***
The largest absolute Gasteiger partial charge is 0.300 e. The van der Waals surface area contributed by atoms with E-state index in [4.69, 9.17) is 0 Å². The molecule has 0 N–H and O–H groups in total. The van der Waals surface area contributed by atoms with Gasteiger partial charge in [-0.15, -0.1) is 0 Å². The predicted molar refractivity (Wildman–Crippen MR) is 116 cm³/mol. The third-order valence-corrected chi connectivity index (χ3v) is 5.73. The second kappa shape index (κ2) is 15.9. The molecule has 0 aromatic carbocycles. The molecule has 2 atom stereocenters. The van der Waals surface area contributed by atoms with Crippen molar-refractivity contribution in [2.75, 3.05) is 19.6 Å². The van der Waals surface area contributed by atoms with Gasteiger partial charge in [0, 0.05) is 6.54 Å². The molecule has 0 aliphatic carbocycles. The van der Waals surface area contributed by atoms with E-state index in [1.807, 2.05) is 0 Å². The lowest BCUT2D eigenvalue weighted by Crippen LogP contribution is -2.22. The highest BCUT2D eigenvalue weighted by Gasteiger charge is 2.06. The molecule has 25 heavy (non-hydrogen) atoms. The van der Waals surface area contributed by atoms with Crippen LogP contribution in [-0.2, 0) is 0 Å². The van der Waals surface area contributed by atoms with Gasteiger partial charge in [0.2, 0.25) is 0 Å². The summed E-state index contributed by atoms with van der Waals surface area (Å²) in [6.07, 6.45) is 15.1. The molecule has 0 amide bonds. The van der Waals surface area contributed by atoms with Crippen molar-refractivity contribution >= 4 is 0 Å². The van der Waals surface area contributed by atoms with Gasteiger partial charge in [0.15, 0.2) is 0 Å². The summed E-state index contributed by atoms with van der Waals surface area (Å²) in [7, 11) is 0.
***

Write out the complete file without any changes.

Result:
The largest absolute Gasteiger partial charge is 0.300 e. The van der Waals surface area contributed by atoms with E-state index in [4.69, 9.17) is 0 Å². The molecule has 0 N–H and O–H groups in total. The van der Waals surface area contributed by atoms with Gasteiger partial charge in [-0.15, -0.1) is 0 Å². The predicted molar refractivity (Wildman–Crippen MR) is 116 cm³/mol. The third-order valence-corrected chi connectivity index (χ3v) is 5.73. The second kappa shape index (κ2) is 15.9. The molecule has 0 aromatic carbocycles. The molecule has 2 atom stereocenters. The van der Waals surface area contributed by atoms with Crippen molar-refractivity contribution in [2.75, 3.05) is 19.6 Å². The van der Waals surface area contributed by atoms with Gasteiger partial charge in [0, 0.05) is 6.54 Å². The molecule has 0 aliphatic carbocycles. The van der Waals surface area contributed by atoms with E-state index in [1.807, 2.05) is 0 Å². The lowest BCUT2D eigenvalue weighted by Crippen LogP contribution is -2.22. The highest BCUT2D eigenvalue weighted by Gasteiger charge is 2.06. The molecule has 25 heavy (non-hydrogen) atoms. The van der Waals surface area contributed by atoms with Crippen LogP contribution in [-0.2, 0) is 0 Å². The van der Waals surface area contributed by atoms with Gasteiger partial charge in [0.2, 0.25) is 0 Å². The summed E-state index contributed by atoms with van der Waals surface area (Å²) in [6.07, 6.45) is 15.1. The molecule has 0 amide bonds. The van der Waals surface area contributed by atoms with Crippen molar-refractivity contribution >= 4 is 0 Å². The van der Waals surface area contributed by atoms with Gasteiger partial charge in [0.15, 0.2) is 0 Å². The summed E-state index contributed by atoms with van der Waals surface area (Å²) in [7, 11) is 0.